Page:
Trillanes and other personalities were detained at Camp Bagong Diwa in Taguig City that evening, and faced charges of rebellion. In 2010, newly-elected President Benigno Aquino III granted amnesty to military and police personnel involved in coup attempts during the Arroyo administration, freeing Trillanes from detention.
Journalists were also brought that same night to Camp Bagong Diwa, where they were interrogated before being released. They filed a class suit for the arrest, but the case was dismissed by the Makati RTC. (READ: From Manila Pen to Bicutan: When the media became the story)
Trillanes and Binay met the day after the siege. The senator narrated that Binay brought with him a lawyer from the human rights group MABINI, and that he was apologetic.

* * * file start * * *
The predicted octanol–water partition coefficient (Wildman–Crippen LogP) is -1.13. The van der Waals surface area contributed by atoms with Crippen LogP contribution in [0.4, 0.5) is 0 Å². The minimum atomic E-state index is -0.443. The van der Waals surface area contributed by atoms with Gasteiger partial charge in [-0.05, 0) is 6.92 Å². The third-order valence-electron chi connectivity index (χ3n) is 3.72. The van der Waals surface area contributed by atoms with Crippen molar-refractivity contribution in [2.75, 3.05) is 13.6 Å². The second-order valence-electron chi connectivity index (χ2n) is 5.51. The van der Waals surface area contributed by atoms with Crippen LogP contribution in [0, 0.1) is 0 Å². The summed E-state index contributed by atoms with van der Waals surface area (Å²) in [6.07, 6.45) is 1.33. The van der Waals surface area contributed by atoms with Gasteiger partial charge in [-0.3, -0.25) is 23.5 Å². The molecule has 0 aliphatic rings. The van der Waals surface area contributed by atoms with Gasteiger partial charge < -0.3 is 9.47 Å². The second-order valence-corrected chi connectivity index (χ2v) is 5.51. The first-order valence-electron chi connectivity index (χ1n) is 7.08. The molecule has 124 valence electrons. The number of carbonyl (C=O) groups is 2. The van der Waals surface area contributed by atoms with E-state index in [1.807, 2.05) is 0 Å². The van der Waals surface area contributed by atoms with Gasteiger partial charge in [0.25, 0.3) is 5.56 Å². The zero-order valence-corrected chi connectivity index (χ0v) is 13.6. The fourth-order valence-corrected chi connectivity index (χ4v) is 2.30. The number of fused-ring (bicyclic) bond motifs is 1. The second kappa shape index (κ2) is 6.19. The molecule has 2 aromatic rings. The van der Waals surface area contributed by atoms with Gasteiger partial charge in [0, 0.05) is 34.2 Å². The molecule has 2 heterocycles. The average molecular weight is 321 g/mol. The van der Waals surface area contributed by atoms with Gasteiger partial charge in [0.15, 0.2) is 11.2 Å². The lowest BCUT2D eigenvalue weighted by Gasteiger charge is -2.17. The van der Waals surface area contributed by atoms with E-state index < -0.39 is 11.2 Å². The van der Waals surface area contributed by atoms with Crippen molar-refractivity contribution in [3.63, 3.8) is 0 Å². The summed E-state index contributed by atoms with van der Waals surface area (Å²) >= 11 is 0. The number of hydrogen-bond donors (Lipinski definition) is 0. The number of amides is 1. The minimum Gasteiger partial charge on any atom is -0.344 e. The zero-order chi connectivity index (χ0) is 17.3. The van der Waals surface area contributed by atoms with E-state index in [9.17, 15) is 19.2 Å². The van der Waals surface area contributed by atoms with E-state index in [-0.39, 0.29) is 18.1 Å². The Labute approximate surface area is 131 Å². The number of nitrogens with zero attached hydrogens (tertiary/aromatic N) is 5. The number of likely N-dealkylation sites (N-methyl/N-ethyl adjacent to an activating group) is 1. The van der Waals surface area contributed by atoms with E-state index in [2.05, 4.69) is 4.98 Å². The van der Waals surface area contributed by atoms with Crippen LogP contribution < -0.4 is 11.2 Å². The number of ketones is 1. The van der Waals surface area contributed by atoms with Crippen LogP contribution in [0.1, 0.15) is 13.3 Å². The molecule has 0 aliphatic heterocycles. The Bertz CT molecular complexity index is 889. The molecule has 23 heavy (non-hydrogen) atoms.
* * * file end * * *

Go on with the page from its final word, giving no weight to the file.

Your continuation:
"Come to think of it. He brought along a lawyer not really to help us, but to make sure he would not be dragged in the case," Trillanes told Rappler.
Binay's camp had already refuted Trillanes' story, saying that the senator is trying to "rewrite history" with a different version of "his Manila Peninsula siege, which ended in a fiasco," and that this is another reason the Vice President was right in calling off the proposed televised debate between the two.
Binay's spokesman, Cavite Governor Jonvic Remulla, even revealed that some members of the Magdalo group have worked in the piggery in the controversial Rosario, Batangas property.
But if the senator's claim is proven true, Senator Miriam Defensor Santiago said such actions already constitute the crime of conspiracy to commit rebellion, and could land Binay in jail. – Rappler.com